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Andy Leonard

Andy Leonard is an author and engineer who enjoys building and automating data integration solutions. Andy is co-host of the Data Driven podcast. Andy is no longer updating this blog. His current blog is

SSIS 2016 CTP 3 and Data Flow Column LineageID

Back When We Used to Carve Our Own Chips Out of Wood…

Back in the old days (2005), SSIS Data Flow LineageIDs were created at design-time. Here’s a screenshot of an SSIS 2005 package’s XML:


When an error occurred, the ID property of the column in error was supplied to the ErrorColumn column field of the Error Output, as shown here:


Although it wasn’t simple, it was possible to use the value of the ID supplied in the ErrorColumn value to identify the offending column in a Data Flow Task. It was a manual process that involved:

· Opening the package’s XML

· Finding the column ID value shown in the ErrorColumn field of the Error Output

· Reading the LineageID value for that same column

· Tracing the LineageID back to its original assignment in the Data Flow Task:


The LineageID “49” maps to the “name” column in the image at the top of this post. The “name” column raised an error because someone (me) made the destination column way too small to hold any name values.

Back in the day, some folks came up with some pretty clever ways to automate identifying the name of the column causing SSIS Data Flow errors.

In Later Versions of SSIS…

The LineageID property of Data Flow columns changed in later versions of SSIS. In SSIS 2012, the LineageID property is there, but the value looks more like an SSIS package path than its SSIS 2005 counterpart.:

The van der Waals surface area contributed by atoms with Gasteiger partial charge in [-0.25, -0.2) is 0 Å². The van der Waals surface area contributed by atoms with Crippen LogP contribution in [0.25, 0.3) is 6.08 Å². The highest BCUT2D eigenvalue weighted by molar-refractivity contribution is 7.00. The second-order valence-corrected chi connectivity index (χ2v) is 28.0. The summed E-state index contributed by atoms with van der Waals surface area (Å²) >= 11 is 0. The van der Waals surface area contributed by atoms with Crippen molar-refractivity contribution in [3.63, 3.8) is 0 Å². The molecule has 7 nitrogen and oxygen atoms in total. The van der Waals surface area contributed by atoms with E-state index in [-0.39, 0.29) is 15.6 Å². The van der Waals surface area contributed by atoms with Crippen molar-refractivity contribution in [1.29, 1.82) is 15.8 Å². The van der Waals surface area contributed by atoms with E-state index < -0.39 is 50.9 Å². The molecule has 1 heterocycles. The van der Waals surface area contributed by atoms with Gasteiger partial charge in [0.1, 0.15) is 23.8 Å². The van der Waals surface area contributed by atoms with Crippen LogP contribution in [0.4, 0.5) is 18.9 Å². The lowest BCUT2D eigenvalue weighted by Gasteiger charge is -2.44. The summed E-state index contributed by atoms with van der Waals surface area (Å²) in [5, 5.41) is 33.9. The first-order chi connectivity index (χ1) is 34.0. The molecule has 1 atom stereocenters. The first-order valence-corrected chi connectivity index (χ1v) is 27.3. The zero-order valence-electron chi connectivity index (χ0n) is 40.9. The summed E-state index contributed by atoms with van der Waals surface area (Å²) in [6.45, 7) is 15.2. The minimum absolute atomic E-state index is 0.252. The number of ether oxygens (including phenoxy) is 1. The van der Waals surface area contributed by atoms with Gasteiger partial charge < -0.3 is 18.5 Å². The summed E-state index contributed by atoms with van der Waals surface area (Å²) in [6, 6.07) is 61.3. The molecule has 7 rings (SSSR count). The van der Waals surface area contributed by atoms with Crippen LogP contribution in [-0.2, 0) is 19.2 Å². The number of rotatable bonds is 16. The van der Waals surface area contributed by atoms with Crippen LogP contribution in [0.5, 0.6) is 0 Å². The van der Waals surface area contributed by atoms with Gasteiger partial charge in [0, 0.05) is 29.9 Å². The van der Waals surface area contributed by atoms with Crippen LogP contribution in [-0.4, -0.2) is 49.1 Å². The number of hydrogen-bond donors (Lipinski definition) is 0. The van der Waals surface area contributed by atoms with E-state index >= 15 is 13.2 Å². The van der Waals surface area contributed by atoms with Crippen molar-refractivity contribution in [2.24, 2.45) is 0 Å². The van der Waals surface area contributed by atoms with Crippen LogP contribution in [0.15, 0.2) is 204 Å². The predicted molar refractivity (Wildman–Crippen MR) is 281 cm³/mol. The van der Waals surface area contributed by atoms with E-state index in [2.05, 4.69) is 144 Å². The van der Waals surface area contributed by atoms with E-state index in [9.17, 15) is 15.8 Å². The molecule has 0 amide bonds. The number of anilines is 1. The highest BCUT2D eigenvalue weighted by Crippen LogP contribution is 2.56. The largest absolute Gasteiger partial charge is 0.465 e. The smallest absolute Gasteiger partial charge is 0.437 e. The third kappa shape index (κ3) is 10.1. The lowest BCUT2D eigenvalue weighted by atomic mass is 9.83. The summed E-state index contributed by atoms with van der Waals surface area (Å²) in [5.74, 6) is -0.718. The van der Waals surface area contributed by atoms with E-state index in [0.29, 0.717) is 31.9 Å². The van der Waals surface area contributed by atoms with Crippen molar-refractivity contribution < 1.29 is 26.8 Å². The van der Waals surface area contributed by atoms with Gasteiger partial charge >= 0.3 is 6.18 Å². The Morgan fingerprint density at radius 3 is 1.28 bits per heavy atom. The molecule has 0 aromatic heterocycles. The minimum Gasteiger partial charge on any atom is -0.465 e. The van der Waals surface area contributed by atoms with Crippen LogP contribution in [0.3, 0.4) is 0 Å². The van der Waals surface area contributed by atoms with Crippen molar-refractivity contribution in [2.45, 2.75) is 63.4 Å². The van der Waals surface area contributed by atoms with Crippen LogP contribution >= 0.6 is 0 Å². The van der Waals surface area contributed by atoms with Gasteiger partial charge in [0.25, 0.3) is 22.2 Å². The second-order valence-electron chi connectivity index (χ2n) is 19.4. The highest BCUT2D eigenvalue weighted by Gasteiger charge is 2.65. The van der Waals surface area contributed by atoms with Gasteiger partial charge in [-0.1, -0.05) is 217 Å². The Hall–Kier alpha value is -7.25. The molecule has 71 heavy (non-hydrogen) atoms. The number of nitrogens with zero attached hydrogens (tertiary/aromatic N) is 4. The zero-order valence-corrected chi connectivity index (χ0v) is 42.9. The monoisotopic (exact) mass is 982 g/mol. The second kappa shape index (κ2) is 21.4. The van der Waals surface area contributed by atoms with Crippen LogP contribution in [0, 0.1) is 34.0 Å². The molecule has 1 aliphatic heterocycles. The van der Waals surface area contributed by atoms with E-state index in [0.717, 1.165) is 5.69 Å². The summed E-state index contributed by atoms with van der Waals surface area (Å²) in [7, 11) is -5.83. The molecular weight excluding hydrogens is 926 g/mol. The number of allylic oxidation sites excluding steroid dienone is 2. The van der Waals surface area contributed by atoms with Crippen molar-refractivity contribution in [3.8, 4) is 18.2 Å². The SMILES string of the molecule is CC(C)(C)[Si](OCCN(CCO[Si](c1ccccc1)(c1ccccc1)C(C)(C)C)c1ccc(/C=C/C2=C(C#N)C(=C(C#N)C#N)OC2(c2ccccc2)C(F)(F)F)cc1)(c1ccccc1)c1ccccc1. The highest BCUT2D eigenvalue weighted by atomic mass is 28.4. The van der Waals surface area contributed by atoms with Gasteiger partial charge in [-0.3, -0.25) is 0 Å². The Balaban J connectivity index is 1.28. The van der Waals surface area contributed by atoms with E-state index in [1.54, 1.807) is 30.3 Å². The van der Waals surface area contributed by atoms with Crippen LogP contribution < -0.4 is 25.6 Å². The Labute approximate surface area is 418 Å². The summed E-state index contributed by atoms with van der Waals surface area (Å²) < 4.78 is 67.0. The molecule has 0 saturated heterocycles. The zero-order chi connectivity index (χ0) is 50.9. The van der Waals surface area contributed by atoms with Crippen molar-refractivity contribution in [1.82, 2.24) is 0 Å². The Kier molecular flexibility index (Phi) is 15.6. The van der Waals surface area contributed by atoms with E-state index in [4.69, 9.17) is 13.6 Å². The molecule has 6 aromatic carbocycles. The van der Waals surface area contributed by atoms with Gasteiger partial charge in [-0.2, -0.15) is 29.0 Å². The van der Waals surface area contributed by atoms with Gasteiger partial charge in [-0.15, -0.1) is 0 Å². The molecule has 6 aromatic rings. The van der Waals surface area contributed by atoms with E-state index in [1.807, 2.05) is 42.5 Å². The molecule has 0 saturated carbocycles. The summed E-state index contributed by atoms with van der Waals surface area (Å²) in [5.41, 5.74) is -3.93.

The LineageID attribute in SSIS 2016 CTP 3.3, however, appears similarly:


A New Beginning…

SSIS 2016 CTP3.3 offers a solution. First, there are now two new columns in the SSIS Data Flow Component Error Output – ErrorCode – Description and ErrorColumn – Description:


The new columns provide extremely useful (plain language) error metadata that will, in my opinion, greatly reduce the amount of time required to identify data-related load failures in the Data Flow Task.

But that’s not all. If you configure a log to capture the DiagnosticEx event, you will receive a message that provides the Data Flow column ID. To have a look, add a new log to an SSIS package that contains a configured Data Flow Task. On the Details tab, select the DiagnosticEx event:


When the package runs, a DiagnosticEx event will record XML describing the DTS:PipelineColumnMap. Viewing the XML in either a text file or SQL Server is no fun, but if you copy the XML and paste it into an XML file in Visual Studio (SSDT), you can format it nicely, as shown below:


It’s possible to call a new method (GetIdentificationStringByID<) on the ComponentMetadata class in a Script Component, passing it the LineageID of a Data Flow column, and get the IdentificationString of the column. You can learn more about the GetIdentificationStringByID method – and everything I’ve written in this post – by reading Bo Fan’s (excellent) blog post on the subject here.


Published Monday, February 8, 2016 2:57 AM by andyleonard

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Koos van Strien said:

Andy, you state that "The LineageID attribute in SSIS 2016 CTP 3.3, however, appears differently:" - but in both screenshots I see almost the same string (except text color and different column name). Can you point out the difference?

February 17, 2016 5:11 AM

andyleonard said:

Hi Koos,

  Busted. I wrote this article for a previous version of the CTP. When I realized the functionality wasn't working (yet - at least not in VS2015), I sent a version of the post to Microsoft's SSIS Development Team and asked what I was doing wrong. They told me I'd found a bug and promised to fix it. Which they did.

  I was (and remain) impressed. I even blogged about it here (

  But I forgot to update all my earlier text. Apologies!


February 24, 2016 8:37 PM

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